A Stroll Down Our Collective Memory Lane

The warm breeze, aroma of springtime earth, and visions of buds on trees are like a sensory prize at the finish line of this year’s marathon of a winter. Surviving the winter deserves a party, and Alan Maltzman’s two-hour Jewish cultural walking tour of Boston is the perfect way to celebrate. 

A high-tech retiree, Maltzman founded Boston CityWalks in 2006. His menu included tours of the Back Bay, Beacon Hill, downtown Boston, the Freedom Trail and
Cambridge. After repeatedly hearing, “Where’s the Jewish tour?,” he decided to add one to his roster in 2009.

Malzman’s goal is to combine history and architecture, with anecdotes and humor. He delivers on all counts.

First, some tips: There are a lot of cobblestones and much of the walk is uphill, so wear comfortable shoes. Bring a snack and some water. And carry a map of Boston — it helps with orientation when roaming through back streets and alleys.

The tour covers a lot of ground, both literally and historically. We begin at the Milk Street Caf, and end at the Holocaust Memorial. In between, we explore old City Hall, Boston Latin School, Beacon Hill’s Back Slope, the VilnaShul, the North and West End, and more. Maltzman’s narrative thread on local Jewish immigration answers questions about our arrival as a people to Puritan Boston’s shores.

The knowledgeable Maltzman, 67, is a Northeastern Universitytrained industrial engineer. His professional niche was starting up new manufacturing plants for Digital Equipment Corporation, Hewlett-Packard and Compaq; hence his interest in architecture. Born in Chelsea, he grew up loving Boston.

“I thought I knew it all, but when I started these tours I realized how little I actually knew. I now have a library as big as the Library of Congress on the history and architecture of Boston,” he said.

The Famine Memorial (Washington Street/School Street corner), sculptor Robert Shure’s commemoration of the 1845 potato famine that brought the first Irish immigrants to Boston, was our first stop. The significance, explained Maltzman, was that acceptance of the Irish immigrants opened the doors for other groups, including Eastern European and German Jews.

As we meandered towards Beacon Hill, Maltzman peppered facts and figures with delightfully arcane tidbits. We learned, for example, that the Boston Latin student body was 25% Jewish until the first ethnic survey in 1920. After that, the percentage dropped to under 10%. Ho Chi Minh was a chef, Malcolm X was a busboy and the first recipe using chocolate (Boston Cream Pie) was created at the Omni Parker House Hotel. My favorite was the story of how Filene’s got its name. Willem Katz, its founder, was a German Jew who wanted to Americanize his name before emigrating. Not finding “katz” in the dictionary, he substituted “cats,” which led to “feline” and a retail dynasty.

The mid-1880’s Back/North Slope of Beacon Hill was home to the poorest immigrants, including Jews, Italians and Irish, and other “undesirables” such as prostitutes. Maltzman pointed out the architectural differences between North and South Slopes: wooden houses (versus brick); tenement-type structures (versus single family, multi-storied homes); and the presence of stores, noticeably absent to this day in the Boston Brahmin residential area of Beacon Hill.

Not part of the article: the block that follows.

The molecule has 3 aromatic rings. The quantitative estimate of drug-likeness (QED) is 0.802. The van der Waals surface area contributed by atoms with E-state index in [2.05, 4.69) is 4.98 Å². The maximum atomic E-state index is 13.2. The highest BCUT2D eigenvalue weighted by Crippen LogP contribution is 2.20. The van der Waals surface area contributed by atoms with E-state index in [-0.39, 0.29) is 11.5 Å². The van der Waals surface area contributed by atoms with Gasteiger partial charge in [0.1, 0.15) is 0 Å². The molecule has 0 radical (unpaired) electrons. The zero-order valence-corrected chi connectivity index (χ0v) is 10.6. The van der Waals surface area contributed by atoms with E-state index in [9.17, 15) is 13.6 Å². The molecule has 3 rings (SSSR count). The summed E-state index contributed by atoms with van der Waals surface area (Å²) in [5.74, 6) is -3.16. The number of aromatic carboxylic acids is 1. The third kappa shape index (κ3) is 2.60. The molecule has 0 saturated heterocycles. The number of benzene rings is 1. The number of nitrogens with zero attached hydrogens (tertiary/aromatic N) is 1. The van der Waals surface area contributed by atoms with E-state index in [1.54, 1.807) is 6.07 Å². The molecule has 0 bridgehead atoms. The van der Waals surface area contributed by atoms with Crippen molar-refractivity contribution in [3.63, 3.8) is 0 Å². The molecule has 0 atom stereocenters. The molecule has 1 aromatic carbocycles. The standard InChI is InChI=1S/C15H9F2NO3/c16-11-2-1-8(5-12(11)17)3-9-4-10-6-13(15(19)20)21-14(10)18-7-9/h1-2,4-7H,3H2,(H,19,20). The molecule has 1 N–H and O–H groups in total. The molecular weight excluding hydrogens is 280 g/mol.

The Vilna Shul, the former Vilner Congregation, was for me the highlight of the tour. It is now Boston’s Center for Jewish Culture, with a monthly Kabbalat Shabbat service and public programs and events. Of the 50 synagogues that existed within Boston city limits during the 1920’s, this 1919 building is the only one still standing. The second-floor sanctuary is an amalgam of Lithuanian Orthodoxy, New England classical Baroque, art nouveau biblical murals, and pews salvaged from the 1840 Twelfth Baptist Church. Eclectic is an understatement.

The first floor community room houses a small but densely informative History of Jewish Immigration in Boston. It is the only museum of its kind in Boston. We got just a peek; I definitely plan to return.

On our way to the Holocaust Memorial, we stood across the street from the location of the pre-urban renewal West End House. The club was a cornerstone for West End youth for almost 70 years. In 1971, it moved to the Allston-Brighton area and, in 1976, it became one of the first to include female members. There is a West End museum, which was not included on this tour but is open to the public.

The 1995 New England Holocaust Memorial was the last monument we visited. It is no coincidence that it sits on the Freedom Trail. Architect Stanley Saitowitz designed the six, 54-feet high luminous glass towers that sit above six pits. The towers represent six concentration camps; the pits symbolize crematoria. Etched in the towers’ walls are the tattoo numbers of the six million murdered. Walking through the internally lit towers, past the engraved words of survivors, one is struck by the power of memory and impact of the evil that was World War II.